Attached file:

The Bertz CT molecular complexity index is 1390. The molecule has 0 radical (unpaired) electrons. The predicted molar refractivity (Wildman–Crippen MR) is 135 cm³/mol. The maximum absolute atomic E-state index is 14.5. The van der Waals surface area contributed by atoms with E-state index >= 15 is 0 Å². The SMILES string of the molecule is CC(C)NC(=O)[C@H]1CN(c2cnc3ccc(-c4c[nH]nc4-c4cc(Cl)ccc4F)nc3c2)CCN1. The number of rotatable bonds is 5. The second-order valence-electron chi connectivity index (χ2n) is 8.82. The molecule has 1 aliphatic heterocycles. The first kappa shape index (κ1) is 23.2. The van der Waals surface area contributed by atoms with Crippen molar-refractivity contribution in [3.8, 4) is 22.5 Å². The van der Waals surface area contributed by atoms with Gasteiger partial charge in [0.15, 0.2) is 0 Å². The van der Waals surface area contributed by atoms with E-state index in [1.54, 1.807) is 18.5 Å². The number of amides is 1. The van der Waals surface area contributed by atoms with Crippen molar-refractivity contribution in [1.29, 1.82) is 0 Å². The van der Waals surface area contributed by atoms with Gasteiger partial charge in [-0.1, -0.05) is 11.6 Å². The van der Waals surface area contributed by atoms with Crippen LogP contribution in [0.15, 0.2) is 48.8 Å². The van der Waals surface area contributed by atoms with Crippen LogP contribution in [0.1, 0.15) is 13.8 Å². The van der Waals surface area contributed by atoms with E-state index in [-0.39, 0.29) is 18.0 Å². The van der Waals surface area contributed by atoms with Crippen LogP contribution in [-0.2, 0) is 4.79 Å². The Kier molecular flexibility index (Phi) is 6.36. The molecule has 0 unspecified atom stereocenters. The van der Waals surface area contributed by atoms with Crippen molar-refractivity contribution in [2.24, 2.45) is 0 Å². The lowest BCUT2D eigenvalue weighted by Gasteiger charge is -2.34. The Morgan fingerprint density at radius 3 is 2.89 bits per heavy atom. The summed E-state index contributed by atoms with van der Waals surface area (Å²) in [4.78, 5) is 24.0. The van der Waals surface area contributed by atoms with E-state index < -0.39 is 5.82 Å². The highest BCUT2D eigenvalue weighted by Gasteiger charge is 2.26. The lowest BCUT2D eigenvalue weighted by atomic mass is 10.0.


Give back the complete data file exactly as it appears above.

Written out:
The Bertz CT molecular complexity index is 1390. The molecule has 0 radical (unpaired) electrons. The predicted molar refractivity (Wildman–Crippen MR) is 135 cm³/mol. The maximum absolute atomic E-state index is 14.5. The van der Waals surface area contributed by atoms with E-state index >= 15 is 0 Å². The SMILES string of the molecule is CC(C)NC(=O)[C@H]1CN(c2cnc3ccc(-c4c[nH]nc4-c4cc(Cl)ccc4F)nc3c2)CCN1. The number of rotatable bonds is 5. The second-order valence-electron chi connectivity index (χ2n) is 8.82. The molecule has 1 aliphatic heterocycles. The first kappa shape index (κ1) is 23.2. The van der Waals surface area contributed by atoms with Crippen molar-refractivity contribution in [3.8, 4) is 22.5 Å². The van der Waals surface area contributed by atoms with Gasteiger partial charge in [0.15, 0.2) is 0 Å². The van der Waals surface area contributed by atoms with E-state index in [1.54, 1.807) is 18.5 Å². The number of amides is 1. The van der Waals surface area contributed by atoms with Crippen molar-refractivity contribution in [1.29, 1.82) is 0 Å². The van der Waals surface area contributed by atoms with Gasteiger partial charge in [-0.1, -0.05) is 11.6 Å². The van der Waals surface area contributed by atoms with Crippen LogP contribution in [0.15, 0.2) is 48.8 Å². The van der Waals surface area contributed by atoms with Crippen LogP contribution in [0.1, 0.15) is 13.8 Å². The van der Waals surface area contributed by atoms with E-state index in [-0.39, 0.29) is 18.0 Å². The van der Waals surface area contributed by atoms with Crippen LogP contribution in [-0.2, 0) is 4.79 Å². The Kier molecular flexibility index (Phi) is 6.36. The molecule has 0 unspecified atom stereocenters. The van der Waals surface area contributed by atoms with Crippen molar-refractivity contribution in [2.24, 2.45) is 0 Å². The lowest BCUT2D eigenvalue weighted by Gasteiger charge is -2.34. The Morgan fingerprint density at radius 3 is 2.89 bits per heavy atom. The summed E-state index contributed by atoms with van der Waals surface area (Å²) in [4.78, 5) is 24.0. The van der Waals surface area contributed by atoms with E-state index < -0.39 is 5.82 Å². The highest BCUT2D eigenvalue weighted by Gasteiger charge is 2.26. The lowest BCUT2D eigenvalue weighted by atomic mass is 10.0.